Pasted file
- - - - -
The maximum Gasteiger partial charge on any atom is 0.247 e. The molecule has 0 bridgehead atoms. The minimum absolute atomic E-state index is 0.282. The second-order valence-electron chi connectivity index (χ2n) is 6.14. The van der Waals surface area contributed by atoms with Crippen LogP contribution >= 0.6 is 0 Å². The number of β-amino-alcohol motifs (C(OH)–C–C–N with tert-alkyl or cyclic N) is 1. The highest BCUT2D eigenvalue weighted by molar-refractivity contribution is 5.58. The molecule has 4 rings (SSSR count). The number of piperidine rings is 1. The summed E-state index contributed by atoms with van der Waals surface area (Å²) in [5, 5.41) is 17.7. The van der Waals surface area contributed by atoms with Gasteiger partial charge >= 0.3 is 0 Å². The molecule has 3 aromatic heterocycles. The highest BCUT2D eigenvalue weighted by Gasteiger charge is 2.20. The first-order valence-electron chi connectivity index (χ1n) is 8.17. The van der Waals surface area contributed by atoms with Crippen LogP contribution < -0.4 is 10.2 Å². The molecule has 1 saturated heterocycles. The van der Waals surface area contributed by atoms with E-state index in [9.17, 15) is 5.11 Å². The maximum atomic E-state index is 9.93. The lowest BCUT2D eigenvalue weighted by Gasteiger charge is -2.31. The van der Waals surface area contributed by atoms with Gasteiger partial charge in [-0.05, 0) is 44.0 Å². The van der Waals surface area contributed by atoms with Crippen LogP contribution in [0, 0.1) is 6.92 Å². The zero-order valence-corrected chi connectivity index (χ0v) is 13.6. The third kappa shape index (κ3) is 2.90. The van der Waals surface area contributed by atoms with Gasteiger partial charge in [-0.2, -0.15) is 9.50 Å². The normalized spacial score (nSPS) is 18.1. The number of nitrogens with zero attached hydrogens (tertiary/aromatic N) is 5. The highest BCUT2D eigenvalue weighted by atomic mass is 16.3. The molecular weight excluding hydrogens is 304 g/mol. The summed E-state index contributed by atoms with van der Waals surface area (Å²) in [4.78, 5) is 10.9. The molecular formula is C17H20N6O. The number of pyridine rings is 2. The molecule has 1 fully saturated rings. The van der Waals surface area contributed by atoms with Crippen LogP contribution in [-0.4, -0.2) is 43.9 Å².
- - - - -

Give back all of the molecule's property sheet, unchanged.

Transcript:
The maximum Gasteiger partial charge on any atom is 0.247 e. The molecule has 0 bridgehead atoms. The minimum absolute atomic E-state index is 0.282. The second-order valence-electron chi connectivity index (χ2n) is 6.14. The van der Waals surface area contributed by atoms with Crippen LogP contribution >= 0.6 is 0 Å². The number of β-amino-alcohol motifs (C(OH)–C–C–N with tert-alkyl or cyclic N) is 1. The highest BCUT2D eigenvalue weighted by molar-refractivity contribution is 5.58. The molecule has 4 rings (SSSR count). The number of piperidine rings is 1. The summed E-state index contributed by atoms with van der Waals surface area (Å²) in [5, 5.41) is 17.7. The van der Waals surface area contributed by atoms with Gasteiger partial charge >= 0.3 is 0 Å². The molecule has 3 aromatic heterocycles. The highest BCUT2D eigenvalue weighted by Gasteiger charge is 2.20. The first-order valence-electron chi connectivity index (χ1n) is 8.17. The van der Waals surface area contributed by atoms with Crippen LogP contribution < -0.4 is 10.2 Å². The molecule has 1 saturated heterocycles. The van der Waals surface area contributed by atoms with E-state index in [9.17, 15) is 5.11 Å². The maximum atomic E-state index is 9.93. The lowest BCUT2D eigenvalue weighted by Gasteiger charge is -2.31. The van der Waals surface area contributed by atoms with Gasteiger partial charge in [-0.05, 0) is 44.0 Å². The van der Waals surface area contributed by atoms with Crippen LogP contribution in [0, 0.1) is 6.92 Å². The zero-order valence-corrected chi connectivity index (χ0v) is 13.6. The third kappa shape index (κ3) is 2.90. The van der Waals surface area contributed by atoms with Gasteiger partial charge in [-0.2, -0.15) is 9.50 Å². The normalized spacial score (nSPS) is 18.1. The number of nitrogens with zero attached hydrogens (tertiary/aromatic N) is 5. The highest BCUT2D eigenvalue weighted by atomic mass is 16.3. The molecular weight excluding hydrogens is 304 g/mol. The summed E-state index contributed by atoms with van der Waals surface area (Å²) in [4.78, 5) is 10.9. The molecular formula is C17H20N6O. The number of pyridine rings is 2. The molecule has 1 fully saturated rings. The van der Waals surface area contributed by atoms with Crippen LogP contribution in [-0.4, -0.2) is 43.9 Å².